Autobiographical memory in amnestic Mild Cognitive Impairment (aMCI) is characterized by impaired retrieval of episodic memories, but relatively preserved personal semantic knowledge. This study aimed to identify (via FDG-PET) the neural substrates of impaired episodic specificity of autobiographical memories in 35 aMCI patients compared with 24 healthy elderly controls. Significant correlations between regional cerebral activity and the proportion of episodic details in autobiographical memories from two life periods were found in specific regions of an autobiographical brain network. In aMCI patients, more than in controls, specifically episodic memories from early adulthood were associated with metabolic activity in the cuneus and in parietal regions. We hypothesized that variable retrieval of episodic autobiographical memories in our aMCI patients would be related to their variable capacity to reactivate specific sensory-perceptual and contextual details of early adulthood events linked to reduced (occipito-parietal) visual imagery and less efficient (parietal) attentional processes. For recent memories (last year), a correlation emerged between the proportion of episodic details and activity in lateral temporal regions and the temporo-parietal junction. Accordingly, variable episodic memory for recent events may be related to the efficiency of controlled search through general events likely to provide cues for the retrieval of episodic details and to the ability to establish a self perspective favouring recollection. [less ▲]

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See detailItem familiarity and controlled associative retrieval in Alzheimer's disease: An fMRI study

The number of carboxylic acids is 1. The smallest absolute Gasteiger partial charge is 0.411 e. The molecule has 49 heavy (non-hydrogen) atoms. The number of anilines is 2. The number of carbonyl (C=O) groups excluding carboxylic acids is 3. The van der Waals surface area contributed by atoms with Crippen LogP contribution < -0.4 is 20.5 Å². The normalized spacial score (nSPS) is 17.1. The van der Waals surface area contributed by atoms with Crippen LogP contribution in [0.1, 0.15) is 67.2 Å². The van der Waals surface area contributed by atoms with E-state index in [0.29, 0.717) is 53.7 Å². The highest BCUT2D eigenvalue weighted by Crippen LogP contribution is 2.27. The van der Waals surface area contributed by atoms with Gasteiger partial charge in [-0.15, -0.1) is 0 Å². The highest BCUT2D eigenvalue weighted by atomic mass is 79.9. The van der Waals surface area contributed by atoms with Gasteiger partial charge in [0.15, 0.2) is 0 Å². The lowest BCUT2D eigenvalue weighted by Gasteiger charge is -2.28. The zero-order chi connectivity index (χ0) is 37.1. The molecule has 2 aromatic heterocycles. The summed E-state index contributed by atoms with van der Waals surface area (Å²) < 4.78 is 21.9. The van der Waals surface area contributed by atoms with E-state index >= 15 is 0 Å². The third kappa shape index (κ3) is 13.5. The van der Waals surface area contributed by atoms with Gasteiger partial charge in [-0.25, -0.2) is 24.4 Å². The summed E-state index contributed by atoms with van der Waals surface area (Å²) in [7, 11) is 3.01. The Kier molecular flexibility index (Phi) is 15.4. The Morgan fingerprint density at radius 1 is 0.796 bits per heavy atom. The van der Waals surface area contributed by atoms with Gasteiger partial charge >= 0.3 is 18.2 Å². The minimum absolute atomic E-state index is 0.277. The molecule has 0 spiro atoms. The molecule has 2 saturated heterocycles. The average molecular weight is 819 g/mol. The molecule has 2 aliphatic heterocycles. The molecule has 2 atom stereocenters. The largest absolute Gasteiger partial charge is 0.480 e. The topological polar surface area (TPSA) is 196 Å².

Genon, Sarah ULg; Collette, Fabienne ULg; Feyers, Dorothée ULg et al

in Cortex : A Journal Devoted to the Study of the Nervous System & Behavior (2013), 49

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See detailBenevolent sexism alters executive brain responses
Dardenne, Benoît ULg; Dumont, Murielle; Sarlet, Marie et al

in Neuroreport (2013), 24(10), 572-577

Benevolence is widespread in our societies. It is defined as considering a subordinate group nicely but condescendingly, that is, with charity. Deleterious consequences for the target have been reported ... [more ▼]

Benevolence is widespread in our societies. It is defined as considering a subordinate group nicely but condescendingly, that is, with charity. Deleterious consequences for the target have been reported in the literature. In this experiment, we used functional MRI (fMRI) to identify whether being the target of (sexist) benevolence induces changes in brain activity associated with a working memory task. Participants were confronted by benevolent, hostile, or neutral comments before and while performing a reading span test in an fMRI environment. fMRI data showed that brain regions associated previously with intrusive thought suppression (bilateral, dorsolateral,prefrontal, and anterior cingulate cortex) reacted specifically to benevolent sexism compared with hostile sexism and neutral conditions during the performance of the task. These findings indicate that, despite being subjectively positive, benevolence modifies task-related brain networks by recruiting supplementary areas likely to impede optimal cognitive performance. [less ▲]

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See detailFonctionnement mnésique et maladie d’Alzheimer
Salmon, Eric ULg; Bastin, Christine ULg

in Lettre des Académies (La) (2013), 29